Samudragupta was born on the day of Ramnavami in 320 AD. He was the youngest son of Chandragupta (I) and Kumaradevi. According to the social system prevalent at that time, the Gupta family belonged to the Vaishya varna. They were known for their business acumen and had an astute business sense. Samudragupta's mother, Kumaradevi, on the other hand, was a princess of the Licchavi Kshatriya dynasty. For this reason, the values of both the Kshatriya and Vaishya clans were inculcated in Samudragupta. In the year 338 AD, after the death of his father, Samudragupta took over the reins of the kingdom as per the orders of his father. Chandragupta had kept Samudragupta's elder siblings away from governance as Samudragupta was exceptionally intelligent, studious, visionary, capable and brave. After taking over the kingdom, Samudragupta brought the whole of Bhārat under his rule by applying Kautilya’s political doctrine. Many states (nearly 70%) surrendered to him out of fear and awe.
The 'Samudragupta Prashasti' composed by Mahadandanayak Harishena has been inscribed on the Ashoka Pillar located at Prayag. In this inscription, Samudragupta's appearance, personality, valour, political dexterity and ambition-driven achievements have been described very clearly and in detail. The composition clearly mentions Samudragupta having fought a total of hundred wars (major) during his entire reign. Foreign historians consider him as India’s Napoleon or compare him with Alexander, but it is completely wrong and foolish to do so; for the reason that although Napoleon and Alexander did fight many battles, what fate did they meet thereafter? Napoleon spent the last years of his life in a prison on a small island while Alexander died even before he could reach his homeland. Therefore, the Emperor Samudragupta’s accomplishments are a thousand times greater than those of Napoleon and Alexander, not only because he conquered vast territories, but also because he very efficiently managed and maintained the kingdoms that he had won and took his empire to the pinnacle of glory. But then how could the Western historians, who always try to belittle the history and culture of Bhārat, possibly accept the fact that Samudragupta was far superior and more capable than Napoleon and Alexander?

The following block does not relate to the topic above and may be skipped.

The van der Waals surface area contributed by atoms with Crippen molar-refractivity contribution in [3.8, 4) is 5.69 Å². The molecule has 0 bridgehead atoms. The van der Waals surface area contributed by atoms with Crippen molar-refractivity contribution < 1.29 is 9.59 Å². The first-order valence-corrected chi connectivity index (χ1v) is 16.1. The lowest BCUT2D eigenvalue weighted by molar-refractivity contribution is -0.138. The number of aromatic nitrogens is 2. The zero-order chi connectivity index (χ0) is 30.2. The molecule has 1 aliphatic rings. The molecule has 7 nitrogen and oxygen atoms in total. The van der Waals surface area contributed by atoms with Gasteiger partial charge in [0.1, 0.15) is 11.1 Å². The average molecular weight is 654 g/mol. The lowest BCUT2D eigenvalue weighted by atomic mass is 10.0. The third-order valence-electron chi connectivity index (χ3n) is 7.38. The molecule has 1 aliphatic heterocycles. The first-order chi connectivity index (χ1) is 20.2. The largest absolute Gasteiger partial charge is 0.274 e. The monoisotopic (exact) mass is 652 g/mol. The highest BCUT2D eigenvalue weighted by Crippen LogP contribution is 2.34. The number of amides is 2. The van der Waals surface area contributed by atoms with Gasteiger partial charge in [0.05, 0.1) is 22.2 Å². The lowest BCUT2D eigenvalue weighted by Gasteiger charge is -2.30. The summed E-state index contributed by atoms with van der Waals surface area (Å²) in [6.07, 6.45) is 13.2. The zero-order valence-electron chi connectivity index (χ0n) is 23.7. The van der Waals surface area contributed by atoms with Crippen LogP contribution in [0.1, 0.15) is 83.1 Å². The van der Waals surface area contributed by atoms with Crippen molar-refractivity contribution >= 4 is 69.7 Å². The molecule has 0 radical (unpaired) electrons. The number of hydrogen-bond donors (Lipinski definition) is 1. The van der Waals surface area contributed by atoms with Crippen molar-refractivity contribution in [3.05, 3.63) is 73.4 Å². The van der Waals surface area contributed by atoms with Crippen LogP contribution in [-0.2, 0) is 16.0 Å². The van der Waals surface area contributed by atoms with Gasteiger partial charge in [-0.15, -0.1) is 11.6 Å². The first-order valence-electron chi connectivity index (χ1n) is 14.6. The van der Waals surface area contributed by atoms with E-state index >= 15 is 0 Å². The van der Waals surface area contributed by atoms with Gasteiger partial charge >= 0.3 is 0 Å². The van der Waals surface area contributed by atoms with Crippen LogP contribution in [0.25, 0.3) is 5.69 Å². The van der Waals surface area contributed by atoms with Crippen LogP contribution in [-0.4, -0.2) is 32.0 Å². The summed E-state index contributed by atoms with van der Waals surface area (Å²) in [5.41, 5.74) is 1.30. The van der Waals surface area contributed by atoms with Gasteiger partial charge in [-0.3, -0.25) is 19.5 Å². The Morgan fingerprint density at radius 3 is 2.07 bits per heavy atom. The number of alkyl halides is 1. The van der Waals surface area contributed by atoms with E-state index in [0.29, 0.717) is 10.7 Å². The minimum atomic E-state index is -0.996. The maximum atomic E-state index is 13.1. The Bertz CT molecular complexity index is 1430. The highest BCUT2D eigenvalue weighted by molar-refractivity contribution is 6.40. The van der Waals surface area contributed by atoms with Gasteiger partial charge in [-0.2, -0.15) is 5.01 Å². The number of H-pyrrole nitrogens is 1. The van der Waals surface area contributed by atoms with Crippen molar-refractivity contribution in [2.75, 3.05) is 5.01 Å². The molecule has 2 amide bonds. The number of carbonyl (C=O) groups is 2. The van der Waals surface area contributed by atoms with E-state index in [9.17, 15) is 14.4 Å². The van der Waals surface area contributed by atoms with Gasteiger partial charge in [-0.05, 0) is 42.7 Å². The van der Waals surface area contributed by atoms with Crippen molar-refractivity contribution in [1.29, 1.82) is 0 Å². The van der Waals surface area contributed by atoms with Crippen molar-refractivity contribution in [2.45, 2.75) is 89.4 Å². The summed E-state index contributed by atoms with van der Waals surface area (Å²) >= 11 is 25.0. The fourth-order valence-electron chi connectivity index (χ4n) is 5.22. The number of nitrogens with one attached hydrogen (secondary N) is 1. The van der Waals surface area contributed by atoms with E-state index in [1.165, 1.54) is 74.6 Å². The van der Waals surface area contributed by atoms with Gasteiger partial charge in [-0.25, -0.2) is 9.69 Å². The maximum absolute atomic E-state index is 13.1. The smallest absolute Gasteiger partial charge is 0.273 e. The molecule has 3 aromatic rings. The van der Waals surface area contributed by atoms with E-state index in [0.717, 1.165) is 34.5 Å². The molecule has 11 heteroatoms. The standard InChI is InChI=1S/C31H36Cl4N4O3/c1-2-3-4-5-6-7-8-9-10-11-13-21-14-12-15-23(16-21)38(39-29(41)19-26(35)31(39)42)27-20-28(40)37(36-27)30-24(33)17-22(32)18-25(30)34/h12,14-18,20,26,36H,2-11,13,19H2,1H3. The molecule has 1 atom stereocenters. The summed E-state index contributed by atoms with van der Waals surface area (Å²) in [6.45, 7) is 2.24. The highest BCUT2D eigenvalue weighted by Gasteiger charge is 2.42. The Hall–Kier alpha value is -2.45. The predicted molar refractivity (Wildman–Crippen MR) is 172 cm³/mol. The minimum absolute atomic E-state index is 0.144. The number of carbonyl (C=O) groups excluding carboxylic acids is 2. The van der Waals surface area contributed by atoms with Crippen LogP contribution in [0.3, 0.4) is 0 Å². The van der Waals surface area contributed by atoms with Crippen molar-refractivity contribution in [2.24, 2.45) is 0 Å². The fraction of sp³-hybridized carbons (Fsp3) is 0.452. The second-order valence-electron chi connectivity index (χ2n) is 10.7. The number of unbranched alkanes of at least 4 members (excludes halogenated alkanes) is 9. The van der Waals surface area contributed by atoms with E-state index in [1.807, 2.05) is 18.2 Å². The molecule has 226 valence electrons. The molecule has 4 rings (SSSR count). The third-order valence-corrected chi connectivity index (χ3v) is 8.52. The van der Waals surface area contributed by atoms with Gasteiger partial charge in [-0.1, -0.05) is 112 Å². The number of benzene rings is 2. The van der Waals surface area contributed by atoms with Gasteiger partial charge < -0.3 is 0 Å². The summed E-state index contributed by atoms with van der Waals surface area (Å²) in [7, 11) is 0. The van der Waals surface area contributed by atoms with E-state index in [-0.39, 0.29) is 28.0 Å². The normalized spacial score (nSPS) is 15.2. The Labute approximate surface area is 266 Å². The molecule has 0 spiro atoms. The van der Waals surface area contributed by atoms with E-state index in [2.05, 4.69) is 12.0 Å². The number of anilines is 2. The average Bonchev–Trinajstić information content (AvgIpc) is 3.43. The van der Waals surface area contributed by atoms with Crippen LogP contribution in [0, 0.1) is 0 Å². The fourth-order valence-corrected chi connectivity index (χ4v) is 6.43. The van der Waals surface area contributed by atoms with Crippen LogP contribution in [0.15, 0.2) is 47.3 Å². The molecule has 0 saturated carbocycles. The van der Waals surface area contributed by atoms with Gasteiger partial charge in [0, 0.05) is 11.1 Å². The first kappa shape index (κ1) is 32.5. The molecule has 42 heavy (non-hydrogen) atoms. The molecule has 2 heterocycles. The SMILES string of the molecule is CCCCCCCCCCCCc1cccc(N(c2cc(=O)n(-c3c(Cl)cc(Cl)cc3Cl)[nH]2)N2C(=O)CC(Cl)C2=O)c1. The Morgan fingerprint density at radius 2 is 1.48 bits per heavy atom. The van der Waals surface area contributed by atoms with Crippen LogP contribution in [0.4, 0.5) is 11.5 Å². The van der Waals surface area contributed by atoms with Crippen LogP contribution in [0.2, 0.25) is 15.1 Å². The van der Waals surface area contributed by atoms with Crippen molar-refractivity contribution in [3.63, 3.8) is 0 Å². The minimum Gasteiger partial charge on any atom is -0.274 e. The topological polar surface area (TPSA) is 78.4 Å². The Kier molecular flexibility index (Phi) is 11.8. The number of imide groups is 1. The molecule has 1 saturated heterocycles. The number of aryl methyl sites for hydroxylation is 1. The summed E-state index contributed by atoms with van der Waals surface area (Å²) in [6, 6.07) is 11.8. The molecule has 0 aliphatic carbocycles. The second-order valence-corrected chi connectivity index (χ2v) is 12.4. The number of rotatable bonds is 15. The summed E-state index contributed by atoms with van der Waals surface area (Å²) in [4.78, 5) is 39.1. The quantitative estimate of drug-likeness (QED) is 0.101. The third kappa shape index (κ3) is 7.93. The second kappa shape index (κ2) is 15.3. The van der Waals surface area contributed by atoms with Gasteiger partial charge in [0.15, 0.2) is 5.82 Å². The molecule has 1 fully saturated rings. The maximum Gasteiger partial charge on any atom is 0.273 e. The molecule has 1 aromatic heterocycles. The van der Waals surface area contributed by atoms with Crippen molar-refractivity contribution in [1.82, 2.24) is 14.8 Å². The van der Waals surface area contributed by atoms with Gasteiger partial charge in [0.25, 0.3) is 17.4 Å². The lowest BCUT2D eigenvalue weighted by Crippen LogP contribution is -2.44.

More importantly, it is indeed very unfortunate that even we educated Bhāratiyas, we are aware of Napoleon and Alexander but not about our own emperor, Samudragupta, who was far superior to them. Samudragupta’s greatness is not the creation of a few myths or fictional accounts; even today, substantial evidence exists of his mastery in various fields.
It is essential to know the glorious history of our country and culture, because it is through this study that society becomes aware of the strengths of its various sections and gets reacquainted with the art of making competent use of those strengths.
It is equally essential to study the era in which our country and culture experienced a decline as it helps us to identify the shortcomings and weaknesses of our nation and culture. This study helps policymakers in removing these shortcomings and weaknesses and in bringing about social, cultural and political changes according to the needs of the time.
It is unfortunate that during the glorious period of Bhārat, the then intelligentsia (pundits) failed to maintain a proper account of events and whatever was recorded was destroyed in the attacks on the universities by uncivilized foreign invaders. Moreover, the records in the Puranas were distorted by people with vested interests, by incorporating fictional accounts, false narratives projecting blind faith and superstition, as a result of which society could not clearly understand our own history clearly.
My purpose behind writing this series is not to massage our egos by singing praises of ‘how great our ancestors were’. In order to be able to face and cope with the enormous challenges that lie ahead of us in time to come, it is absolutely essential for us to get a proper understanding of our Bhāratiya society, culture and political developments. I want to make every Bhāratiya aware of how our Bhārat actually and really is. This is not an ode to any particular religion or sect, but it is a living account of the Bhāratiya culture, whose creation and advancement definitely involved the participation of people from various races, religious views and sects.
'Yes, Bhārat was always great and is great even today,' there is absolutely no doubt about it. In order to bring back the same golden age, the first and foremost need is for all us Bhāratiyas to be of the firm belief that ‘Yes, we all are great’.
(to be continued...)
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